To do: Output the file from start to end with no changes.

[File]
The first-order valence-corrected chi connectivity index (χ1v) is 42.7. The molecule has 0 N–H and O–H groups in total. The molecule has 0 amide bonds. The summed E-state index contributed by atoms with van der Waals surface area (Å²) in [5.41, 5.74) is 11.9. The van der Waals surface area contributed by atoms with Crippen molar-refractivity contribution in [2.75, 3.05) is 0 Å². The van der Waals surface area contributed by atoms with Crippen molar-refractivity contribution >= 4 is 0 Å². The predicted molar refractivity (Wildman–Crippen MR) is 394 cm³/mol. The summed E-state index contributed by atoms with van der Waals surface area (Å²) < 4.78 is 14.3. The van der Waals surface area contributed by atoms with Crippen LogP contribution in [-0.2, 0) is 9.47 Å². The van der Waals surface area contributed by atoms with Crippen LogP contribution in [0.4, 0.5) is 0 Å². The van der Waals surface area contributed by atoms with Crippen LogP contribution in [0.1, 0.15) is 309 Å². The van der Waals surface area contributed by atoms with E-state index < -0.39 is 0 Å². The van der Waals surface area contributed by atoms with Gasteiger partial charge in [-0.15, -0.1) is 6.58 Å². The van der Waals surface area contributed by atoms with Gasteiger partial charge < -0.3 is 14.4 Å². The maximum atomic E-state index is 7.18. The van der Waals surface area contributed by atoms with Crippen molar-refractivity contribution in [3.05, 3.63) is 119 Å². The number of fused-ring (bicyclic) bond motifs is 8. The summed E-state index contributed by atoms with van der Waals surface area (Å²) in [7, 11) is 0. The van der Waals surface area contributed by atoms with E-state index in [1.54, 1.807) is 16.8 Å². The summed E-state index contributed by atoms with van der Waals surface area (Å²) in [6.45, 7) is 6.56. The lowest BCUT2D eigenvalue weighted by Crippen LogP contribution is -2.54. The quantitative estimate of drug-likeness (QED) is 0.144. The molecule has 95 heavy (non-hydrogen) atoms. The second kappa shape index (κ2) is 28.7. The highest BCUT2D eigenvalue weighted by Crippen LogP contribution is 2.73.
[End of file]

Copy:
The first-order valence-corrected chi connectivity index (χ1v) is 42.7. The molecule has 0 N–H and O–H groups in total. The molecule has 0 amide bonds. The summed E-state index contributed by atoms with van der Waals surface area (Å²) in [5.41, 5.74) is 11.9. The van der Waals surface area contributed by atoms with Crippen molar-refractivity contribution in [2.75, 3.05) is 0 Å². The van der Waals surface area contributed by atoms with Crippen molar-refractivity contribution >= 4 is 0 Å². The predicted molar refractivity (Wildman–Crippen MR) is 394 cm³/mol. The summed E-state index contributed by atoms with van der Waals surface area (Å²) < 4.78 is 14.3. The van der Waals surface area contributed by atoms with Crippen LogP contribution in [-0.2, 0) is 9.47 Å². The van der Waals surface area contributed by atoms with Crippen LogP contribution in [0.4, 0.5) is 0 Å². The van der Waals surface area contributed by atoms with Crippen LogP contribution in [0.1, 0.15) is 309 Å². The van der Waals surface area contributed by atoms with E-state index < -0.39 is 0 Å². The van der Waals surface area contributed by atoms with Gasteiger partial charge in [-0.15, -0.1) is 6.58 Å². The van der Waals surface area contributed by atoms with Gasteiger partial charge < -0.3 is 14.4 Å². The maximum atomic E-state index is 7.18. The van der Waals surface area contributed by atoms with Crippen molar-refractivity contribution in [3.05, 3.63) is 119 Å². The number of fused-ring (bicyclic) bond motifs is 8. The summed E-state index contributed by atoms with van der Waals surface area (Å²) in [7, 11) is 0. The van der Waals surface area contributed by atoms with E-state index in [1.54, 1.807) is 16.8 Å². The summed E-state index contributed by atoms with van der Waals surface area (Å²) in [6.45, 7) is 6.56. The lowest BCUT2D eigenvalue weighted by Crippen LogP contribution is -2.54. The quantitative estimate of drug-likeness (QED) is 0.144. The molecule has 95 heavy (non-hydrogen) atoms. The second kappa shape index (κ2) is 28.7. The highest BCUT2D eigenvalue weighted by Crippen LogP contribution is 2.73.